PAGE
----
Seven Themes of Catholic Social Teaching, Theme 2: Call To Family Community And Participation


The person is not only sacred but also social. How we organize our society—in economics  and politics, in law and policy—directly affects human dignity and the capacity of individuals to grow in community.  Marriage and the family are the central  social institutions that must be supported and strengthened, not undermined. We  believe people have a right and a duty to participate in society, seeking  together the common good and well-being of all, especially the poor and  vulnerable.




Economic and social policies as well as organization of  the work world should be continually evaluated in light of their impact on the  strength and stability of family life.The long-range future of  this nation is intimately linked with the well-being of families, for the  family is the most basic form of human community.  Efficiency and competition in the marketplace  must be moderated by greater concern for the way work schedules and  compensation support or threaten the bonds between spouses and between parents  and children.  Economic Justice for All, #93
The first and fundamental structure for a “human  ecology” is the family . . . founded on marriage, in which the  mutual gift of self as husband and wife creates an environment in which  children can be born and develop their potentialities, become aware of their  dignity and prepare to face their unique and individual destiny.  On the Hundredth Year(Centesimus Annus. . . ), #39


But God did not create  man as a solitary, for from the beginning “male and female he created them”  (Gen. 1:27). Their companionship produces the primary form of interpersonal  communion. For by his innermost nature man is a social being, and unless he  relates himself to others he can neither live nor develop his potential. The Church in the Modern World (Gaudium et Spes. . . ), #12

The nation’s founders  took daring steps to create structures of participation, mutual accountability,  and widely distributed power to ensure the political rights and freedoms of  all. We believe that similar steps are needed today to expand economic  participation, broaden the sharing of economic power, and make economic  decisions more accountable to the common good. Economic Justice for All, #297

In order that the right to development may be fulfilled by action:  (a) people should not be hindered from attaining development in accordance with  their own culture; (b) through mutual cooperation, all peoples should be able  to become the principal architects of their own economic and social  development. Justice in the World (Justica in Mundo), #71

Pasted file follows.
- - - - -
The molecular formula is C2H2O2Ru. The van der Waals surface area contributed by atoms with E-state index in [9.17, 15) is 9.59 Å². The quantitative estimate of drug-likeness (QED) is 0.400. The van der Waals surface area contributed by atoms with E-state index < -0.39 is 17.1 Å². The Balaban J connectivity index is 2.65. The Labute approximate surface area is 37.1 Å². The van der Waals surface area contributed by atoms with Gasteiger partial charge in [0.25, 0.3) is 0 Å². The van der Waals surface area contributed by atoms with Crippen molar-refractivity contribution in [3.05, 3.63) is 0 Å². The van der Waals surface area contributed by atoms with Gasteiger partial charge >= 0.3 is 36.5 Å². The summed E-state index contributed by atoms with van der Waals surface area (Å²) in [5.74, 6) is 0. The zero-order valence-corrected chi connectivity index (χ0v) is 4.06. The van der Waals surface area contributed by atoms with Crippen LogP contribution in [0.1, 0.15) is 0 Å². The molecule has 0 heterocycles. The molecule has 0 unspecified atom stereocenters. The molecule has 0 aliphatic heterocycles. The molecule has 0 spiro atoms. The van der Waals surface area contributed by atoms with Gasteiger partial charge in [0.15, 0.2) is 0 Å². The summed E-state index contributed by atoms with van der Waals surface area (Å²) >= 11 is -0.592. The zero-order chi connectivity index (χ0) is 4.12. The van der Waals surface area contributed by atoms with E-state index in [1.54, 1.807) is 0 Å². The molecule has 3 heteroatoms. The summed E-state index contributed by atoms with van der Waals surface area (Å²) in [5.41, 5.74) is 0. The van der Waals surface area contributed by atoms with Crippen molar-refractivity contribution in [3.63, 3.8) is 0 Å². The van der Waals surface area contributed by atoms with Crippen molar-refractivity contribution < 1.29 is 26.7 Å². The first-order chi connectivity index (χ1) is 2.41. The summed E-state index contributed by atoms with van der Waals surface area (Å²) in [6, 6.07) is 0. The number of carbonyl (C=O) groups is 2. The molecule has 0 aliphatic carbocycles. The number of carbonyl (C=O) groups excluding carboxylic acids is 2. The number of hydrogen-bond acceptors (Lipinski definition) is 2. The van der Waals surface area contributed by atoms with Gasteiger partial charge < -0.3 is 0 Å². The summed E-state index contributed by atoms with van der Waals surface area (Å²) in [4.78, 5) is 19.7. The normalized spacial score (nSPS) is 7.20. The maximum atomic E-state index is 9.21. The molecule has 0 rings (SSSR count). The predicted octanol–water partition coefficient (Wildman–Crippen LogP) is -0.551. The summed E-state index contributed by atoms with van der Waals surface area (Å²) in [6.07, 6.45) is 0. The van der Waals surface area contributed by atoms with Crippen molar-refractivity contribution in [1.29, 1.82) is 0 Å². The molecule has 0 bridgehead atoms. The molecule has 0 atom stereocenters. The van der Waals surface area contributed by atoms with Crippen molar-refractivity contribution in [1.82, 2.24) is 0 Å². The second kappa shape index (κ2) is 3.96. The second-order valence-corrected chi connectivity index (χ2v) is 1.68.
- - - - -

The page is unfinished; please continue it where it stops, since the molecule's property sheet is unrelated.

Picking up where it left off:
The primary  norm for determining the scope and limits of governmental intervention is the  “principle of subsidiarity” cited above. This principle states that,  in order to protect basic justice, government should undertake only those  initiatives which exceed the capacities of individuals or private groups acting  independently. Government should not replace or destroy smaller communities and  individual initiative. Rather it should help them contribute more effectively  to social well-being and supplement their activity when the demands of justice  exceed their capacities. These does not mean, however, that the government that  governs least, governs best. Rather it defines good government intervention as  that which truly “helps” other social groups contribute to the common  good by directing, urging, restraining, and regulating economic activity as  “the occasion requires and necessity demands”.  Economic Justice for All, #124

Subsidiarity respects personal dignity by recognizing in  the person a subject who is always capable of giving something to others.  Charity in Truth (Caritas in Veritate. . . ), #57

In the Catholic Tradition, responsible citizenship is a virtue, and participation in political life is a moral  obligation. This obligation is rooted in our baptismal commitment to follow  Jesus Christ and to bear Christian witness in all we do. As the Catechism of  the Catholic Church reminds us, ‘It is necessary that all participate, each  according to his position and role, in promoting the common good. This  obligation is inherent in the dignity of the human person. . . As far as possible citizens should take an active part in public life’ (nos. 1913-1915).  Forming Consciences for Faithful Citizenship, #13